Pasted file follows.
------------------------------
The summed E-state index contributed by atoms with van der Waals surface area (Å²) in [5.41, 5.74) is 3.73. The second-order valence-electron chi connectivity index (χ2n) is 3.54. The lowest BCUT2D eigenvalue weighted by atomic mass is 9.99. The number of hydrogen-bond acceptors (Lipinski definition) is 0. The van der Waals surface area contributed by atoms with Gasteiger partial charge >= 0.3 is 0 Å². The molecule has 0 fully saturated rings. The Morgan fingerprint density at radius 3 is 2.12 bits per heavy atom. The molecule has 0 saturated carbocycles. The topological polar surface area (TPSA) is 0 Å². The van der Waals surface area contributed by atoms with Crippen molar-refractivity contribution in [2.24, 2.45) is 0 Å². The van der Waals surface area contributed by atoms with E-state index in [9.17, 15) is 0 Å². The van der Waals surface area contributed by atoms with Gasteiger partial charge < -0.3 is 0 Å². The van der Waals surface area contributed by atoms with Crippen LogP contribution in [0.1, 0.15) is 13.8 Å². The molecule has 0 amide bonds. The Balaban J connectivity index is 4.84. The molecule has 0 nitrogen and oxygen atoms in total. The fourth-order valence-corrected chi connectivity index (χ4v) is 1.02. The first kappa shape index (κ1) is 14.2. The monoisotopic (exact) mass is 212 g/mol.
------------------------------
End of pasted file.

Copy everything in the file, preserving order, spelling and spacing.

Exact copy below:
The summed E-state index contributed by atoms with van der Waals surface area (Å²) in [5.41, 5.74) is 3.73. The second-order valence-electron chi connectivity index (χ2n) is 3.54. The lowest BCUT2D eigenvalue weighted by atomic mass is 9.99. The number of hydrogen-bond acceptors (Lipinski definition) is 0. The van der Waals surface area contributed by atoms with Gasteiger partial charge >= 0.3 is 0 Å². The molecule has 0 fully saturated rings. The Morgan fingerprint density at radius 3 is 2.12 bits per heavy atom. The molecule has 0 saturated carbocycles. The topological polar surface area (TPSA) is 0 Å². The van der Waals surface area contributed by atoms with Crippen molar-refractivity contribution in [2.24, 2.45) is 0 Å². The van der Waals surface area contributed by atoms with E-state index in [9.17, 15) is 0 Å². The van der Waals surface area contributed by atoms with Gasteiger partial charge < -0.3 is 0 Å². The van der Waals surface area contributed by atoms with Crippen LogP contribution in [0.1, 0.15) is 13.8 Å². The molecule has 0 amide bonds. The Balaban J connectivity index is 4.84. The molecule has 0 nitrogen and oxygen atoms in total. The fourth-order valence-corrected chi connectivity index (χ4v) is 1.02. The first kappa shape index (κ1) is 14.2. The monoisotopic (exact) mass is 212 g/mol.